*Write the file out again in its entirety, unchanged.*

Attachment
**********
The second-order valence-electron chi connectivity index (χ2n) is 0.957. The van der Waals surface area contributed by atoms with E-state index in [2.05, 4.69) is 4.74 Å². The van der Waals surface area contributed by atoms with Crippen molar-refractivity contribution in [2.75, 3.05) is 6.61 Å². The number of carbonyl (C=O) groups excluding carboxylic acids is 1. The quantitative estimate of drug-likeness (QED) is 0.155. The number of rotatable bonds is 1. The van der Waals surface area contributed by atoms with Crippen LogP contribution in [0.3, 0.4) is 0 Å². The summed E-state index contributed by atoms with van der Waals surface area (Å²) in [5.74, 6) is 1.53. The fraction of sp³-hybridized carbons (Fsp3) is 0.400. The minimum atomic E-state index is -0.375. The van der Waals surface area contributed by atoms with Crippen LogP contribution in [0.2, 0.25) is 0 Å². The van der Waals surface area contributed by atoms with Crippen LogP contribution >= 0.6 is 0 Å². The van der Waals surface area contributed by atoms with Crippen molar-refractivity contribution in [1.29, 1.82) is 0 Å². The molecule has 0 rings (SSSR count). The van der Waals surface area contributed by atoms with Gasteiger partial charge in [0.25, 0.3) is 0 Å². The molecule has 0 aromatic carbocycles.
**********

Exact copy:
The second-order valence-electron chi connectivity index (χ2n) is 0.957. The van der Waals surface area contributed by atoms with E-state index in [2.05, 4.69) is 4.74 Å². The van der Waals surface area contributed by atoms with Crippen molar-refractivity contribution in [2.75, 3.05) is 6.61 Å². The number of carbonyl (C=O) groups excluding carboxylic acids is 1. The quantitative estimate of drug-likeness (QED) is 0.155. The number of rotatable bonds is 1. The van der Waals surface area contributed by atoms with Crippen LogP contribution in [0.3, 0.4) is 0 Å². The summed E-state index contributed by atoms with van der Waals surface area (Å²) in [5.74, 6) is 1.53. The fraction of sp³-hybridized carbons (Fsp3) is 0.400. The minimum atomic E-state index is -0.375. The van der Waals surface area contributed by atoms with Crippen LogP contribution in [0.2, 0.25) is 0 Å². The van der Waals surface area contributed by atoms with Crippen LogP contribution >= 0.6 is 0 Å². The van der Waals surface area contributed by atoms with Crippen molar-refractivity contribution in [1.29, 1.82) is 0 Å². The molecule has 0 rings (SSSR count). The van der Waals surface area contributed by atoms with Gasteiger partial charge in [0.25, 0.3) is 0 Å². The molecule has 0 aromatic carbocycles.